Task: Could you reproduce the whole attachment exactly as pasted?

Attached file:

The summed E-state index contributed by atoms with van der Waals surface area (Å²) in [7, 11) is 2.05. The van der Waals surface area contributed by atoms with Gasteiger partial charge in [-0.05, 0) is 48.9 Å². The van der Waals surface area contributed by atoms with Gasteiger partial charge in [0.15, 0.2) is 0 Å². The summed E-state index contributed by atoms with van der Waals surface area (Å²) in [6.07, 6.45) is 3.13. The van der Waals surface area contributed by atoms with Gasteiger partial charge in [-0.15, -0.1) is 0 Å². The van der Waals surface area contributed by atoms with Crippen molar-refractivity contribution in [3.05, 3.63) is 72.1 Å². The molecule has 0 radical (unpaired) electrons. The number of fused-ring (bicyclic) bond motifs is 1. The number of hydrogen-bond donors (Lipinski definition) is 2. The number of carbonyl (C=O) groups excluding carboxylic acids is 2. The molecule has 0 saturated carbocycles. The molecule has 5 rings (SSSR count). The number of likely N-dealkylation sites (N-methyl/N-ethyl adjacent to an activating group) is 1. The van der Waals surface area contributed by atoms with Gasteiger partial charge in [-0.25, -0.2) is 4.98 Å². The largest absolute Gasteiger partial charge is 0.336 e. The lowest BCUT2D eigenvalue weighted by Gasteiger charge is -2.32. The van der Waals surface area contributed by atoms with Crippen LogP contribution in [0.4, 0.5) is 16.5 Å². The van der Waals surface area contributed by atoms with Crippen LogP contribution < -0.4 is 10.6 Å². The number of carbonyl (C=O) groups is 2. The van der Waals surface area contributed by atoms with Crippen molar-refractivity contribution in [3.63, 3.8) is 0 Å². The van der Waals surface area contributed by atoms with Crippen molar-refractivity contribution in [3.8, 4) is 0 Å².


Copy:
The summed E-state index contributed by atoms with van der Waals surface area (Å²) in [7, 11) is 2.05. The van der Waals surface area contributed by atoms with Gasteiger partial charge in [-0.05, 0) is 48.9 Å². The van der Waals surface area contributed by atoms with Gasteiger partial charge in [0.15, 0.2) is 0 Å². The summed E-state index contributed by atoms with van der Waals surface area (Å²) in [6.07, 6.45) is 3.13. The van der Waals surface area contributed by atoms with Gasteiger partial charge in [-0.15, -0.1) is 0 Å². The van der Waals surface area contributed by atoms with Crippen molar-refractivity contribution in [3.05, 3.63) is 72.1 Å². The molecule has 0 radical (unpaired) electrons. The number of fused-ring (bicyclic) bond motifs is 1. The number of hydrogen-bond donors (Lipinski definition) is 2. The number of carbonyl (C=O) groups excluding carboxylic acids is 2. The molecule has 0 saturated carbocycles. The molecule has 5 rings (SSSR count). The number of likely N-dealkylation sites (N-methyl/N-ethyl adjacent to an activating group) is 1. The van der Waals surface area contributed by atoms with Gasteiger partial charge in [-0.25, -0.2) is 4.98 Å². The largest absolute Gasteiger partial charge is 0.336 e. The lowest BCUT2D eigenvalue weighted by Gasteiger charge is -2.32. The van der Waals surface area contributed by atoms with Crippen LogP contribution in [0.4, 0.5) is 16.5 Å². The van der Waals surface area contributed by atoms with Crippen LogP contribution < -0.4 is 10.6 Å². The number of carbonyl (C=O) groups is 2. The van der Waals surface area contributed by atoms with Crippen molar-refractivity contribution in [3.63, 3.8) is 0 Å². The van der Waals surface area contributed by atoms with Crippen molar-refractivity contribution in [3.8, 4) is 0 Å².